ESPE Abstracts (2014) 82 P-D-1-1-142

Parental Gonadal Mosaicism for a BRAF Mutation in Cardiofaciocutaneous Syndrome

Sarah Geoghegana, Rose Morrisseya, Jeniffer Shortob, Simon Ramsdenb, Stephen O’Riordana, Andrew Greenc & Susan O’Connella


aDepartment of Paediatrics and Child Health, Cork University Hospital, Cork, Ireland; bGenetic Medicine, St Mary’s Hospital, Manchester, UK; cNational Centre for Medical Genetics, Our Lady’s Hospital Crumlin, Dublin, Ireland


Background: Cardiofaciocutaneous syndrome (CFCS) is a rare autosomal dominant (AD) condition characterized by cardiac abnormalities, a distinctive craniofacial appearance and short stature. Endocrine manifestations include GH deficiency and precocious puberty. CFCS is part of the RASopathy group including Noonan, LEOPARD, and Costello syndromes. The four associated genes are BRAF (~75%), MAP2K1 and MAP2K2 (~25%), and KRAS (<2%). Most individuals represent new sporadic mutations. To date one family with transmission of an AD germline mutation (MAP2K2) through multiple generations has been reported.

Objective and hypotheses: To describe a sibling pair with CFCS due to gonadal mosaicism.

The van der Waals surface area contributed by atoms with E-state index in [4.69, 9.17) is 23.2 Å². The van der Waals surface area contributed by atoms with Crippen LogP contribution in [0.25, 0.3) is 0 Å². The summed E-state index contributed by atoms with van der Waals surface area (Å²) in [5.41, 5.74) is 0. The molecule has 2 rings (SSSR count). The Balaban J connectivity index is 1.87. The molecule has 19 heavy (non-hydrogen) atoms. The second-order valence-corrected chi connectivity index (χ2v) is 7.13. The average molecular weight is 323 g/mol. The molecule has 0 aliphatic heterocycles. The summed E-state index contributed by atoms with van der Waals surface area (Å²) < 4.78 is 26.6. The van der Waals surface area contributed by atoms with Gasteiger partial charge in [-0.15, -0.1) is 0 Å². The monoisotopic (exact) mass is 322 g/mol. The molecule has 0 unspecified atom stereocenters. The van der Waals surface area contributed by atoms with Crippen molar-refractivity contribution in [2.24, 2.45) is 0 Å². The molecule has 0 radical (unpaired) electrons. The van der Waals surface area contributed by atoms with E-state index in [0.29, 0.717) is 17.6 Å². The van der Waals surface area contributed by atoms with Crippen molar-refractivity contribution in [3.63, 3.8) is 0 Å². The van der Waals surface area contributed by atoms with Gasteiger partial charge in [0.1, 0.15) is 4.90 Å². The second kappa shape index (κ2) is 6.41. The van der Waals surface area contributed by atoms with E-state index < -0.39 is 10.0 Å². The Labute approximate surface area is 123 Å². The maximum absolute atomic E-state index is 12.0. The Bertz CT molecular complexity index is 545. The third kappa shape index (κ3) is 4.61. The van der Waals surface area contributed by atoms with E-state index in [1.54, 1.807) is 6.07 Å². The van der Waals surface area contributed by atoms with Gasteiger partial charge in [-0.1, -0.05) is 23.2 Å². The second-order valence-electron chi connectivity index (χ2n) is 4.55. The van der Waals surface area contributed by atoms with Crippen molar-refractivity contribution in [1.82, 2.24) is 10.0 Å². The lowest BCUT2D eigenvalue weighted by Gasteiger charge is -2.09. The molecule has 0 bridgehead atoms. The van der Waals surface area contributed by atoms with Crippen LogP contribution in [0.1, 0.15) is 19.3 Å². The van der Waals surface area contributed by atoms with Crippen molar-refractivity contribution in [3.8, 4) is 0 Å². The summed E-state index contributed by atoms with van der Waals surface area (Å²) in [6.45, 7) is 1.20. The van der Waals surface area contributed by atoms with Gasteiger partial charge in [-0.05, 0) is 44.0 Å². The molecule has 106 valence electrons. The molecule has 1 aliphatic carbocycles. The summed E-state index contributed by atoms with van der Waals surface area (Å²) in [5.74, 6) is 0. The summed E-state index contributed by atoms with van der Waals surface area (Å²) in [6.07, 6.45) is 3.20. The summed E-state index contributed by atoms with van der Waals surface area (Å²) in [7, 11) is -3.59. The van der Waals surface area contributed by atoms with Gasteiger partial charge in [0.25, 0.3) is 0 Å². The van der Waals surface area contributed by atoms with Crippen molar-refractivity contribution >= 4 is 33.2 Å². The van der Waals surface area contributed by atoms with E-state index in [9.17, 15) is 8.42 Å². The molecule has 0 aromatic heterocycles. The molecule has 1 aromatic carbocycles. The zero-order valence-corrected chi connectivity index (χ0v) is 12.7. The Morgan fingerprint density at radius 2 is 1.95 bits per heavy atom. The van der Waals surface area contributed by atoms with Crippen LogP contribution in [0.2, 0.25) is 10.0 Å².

Method: Two brothers presented for paediatric management of failure to thrive (FTT) and developmental delay. The parents are healthy, unrelated with one unaffected daughter.

The first boy was born at term with a normal birth weight (50th centile). There was polyhydramnios, intrauterine growth restriction and right sided hydronephrosis on antenatal scans. He had FTT and gastro-oesophageal reflux disease in the neonatal period. A phenotype suggestive of Noonan syndrome with short stature, pulmonary stenosis, global developmental delay, and sensorineural hearing loss became apparent. Fifteen months later his brother was born at term with a normal birth weight (50th centile). Echocardiogram showed concentric left ventricular hypertrophy. He has a similar phenotype to his brother.

Results: Mutation analysis of the PTPN11, MEK1, and MEK2 genes were normal. Mutation analysis of the BRAF gene showed heterozygosity for a pathogenic mutation in BRAF c.770A>G (p.Gln257Arg) in both brothers. Neither healthy parent had the BRAF mutation in their blood DNA.

Conclusion: The likely explanation for these findings is that one or other parent has mosaicism for the BRAF mutation at least in their gonadal tissue. There could be up to a 50% chance of the parents having another affected child. This is the first reported family with CFCS due to gonadal mosaicism for a pathogenic BRAF mutation.

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